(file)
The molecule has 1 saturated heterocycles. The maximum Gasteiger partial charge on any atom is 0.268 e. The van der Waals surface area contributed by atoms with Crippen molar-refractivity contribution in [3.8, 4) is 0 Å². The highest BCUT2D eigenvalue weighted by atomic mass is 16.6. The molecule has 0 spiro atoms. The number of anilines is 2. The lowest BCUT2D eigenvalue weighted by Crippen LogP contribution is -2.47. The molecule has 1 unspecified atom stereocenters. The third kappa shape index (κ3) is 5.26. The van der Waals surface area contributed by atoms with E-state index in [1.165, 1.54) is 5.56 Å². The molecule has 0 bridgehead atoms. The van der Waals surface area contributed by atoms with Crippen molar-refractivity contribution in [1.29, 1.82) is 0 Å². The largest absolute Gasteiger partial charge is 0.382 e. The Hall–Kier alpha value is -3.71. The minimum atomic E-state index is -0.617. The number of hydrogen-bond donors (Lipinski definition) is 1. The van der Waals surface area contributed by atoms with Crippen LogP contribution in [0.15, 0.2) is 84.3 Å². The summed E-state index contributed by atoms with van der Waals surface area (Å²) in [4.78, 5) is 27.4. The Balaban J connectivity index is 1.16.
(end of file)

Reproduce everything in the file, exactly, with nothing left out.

The molecule has 1 saturated heterocycles. The maximum Gasteiger partial charge on any atom is 0.268 e. The van der Waals surface area contributed by atoms with Crippen molar-refractivity contribution in [3.8, 4) is 0 Å². The highest BCUT2D eigenvalue weighted by atomic mass is 16.6. The molecule has 0 spiro atoms. The number of anilines is 2. The lowest BCUT2D eigenvalue weighted by Crippen LogP contribution is -2.47. The molecule has 1 unspecified atom stereocenters. The third kappa shape index (κ3) is 5.26. The van der Waals surface area contributed by atoms with E-state index in [1.165, 1.54) is 5.56 Å². The molecule has 0 bridgehead atoms. The van der Waals surface area contributed by atoms with Crippen molar-refractivity contribution in [1.29, 1.82) is 0 Å². The largest absolute Gasteiger partial charge is 0.382 e. The Hall–Kier alpha value is -3.71. The minimum atomic E-state index is -0.617. The number of hydrogen-bond donors (Lipinski definition) is 1. The van der Waals surface area contributed by atoms with Crippen LogP contribution in [0.15, 0.2) is 84.3 Å². The summed E-state index contributed by atoms with van der Waals surface area (Å²) in [4.78, 5) is 27.4. The Balaban J connectivity index is 1.16.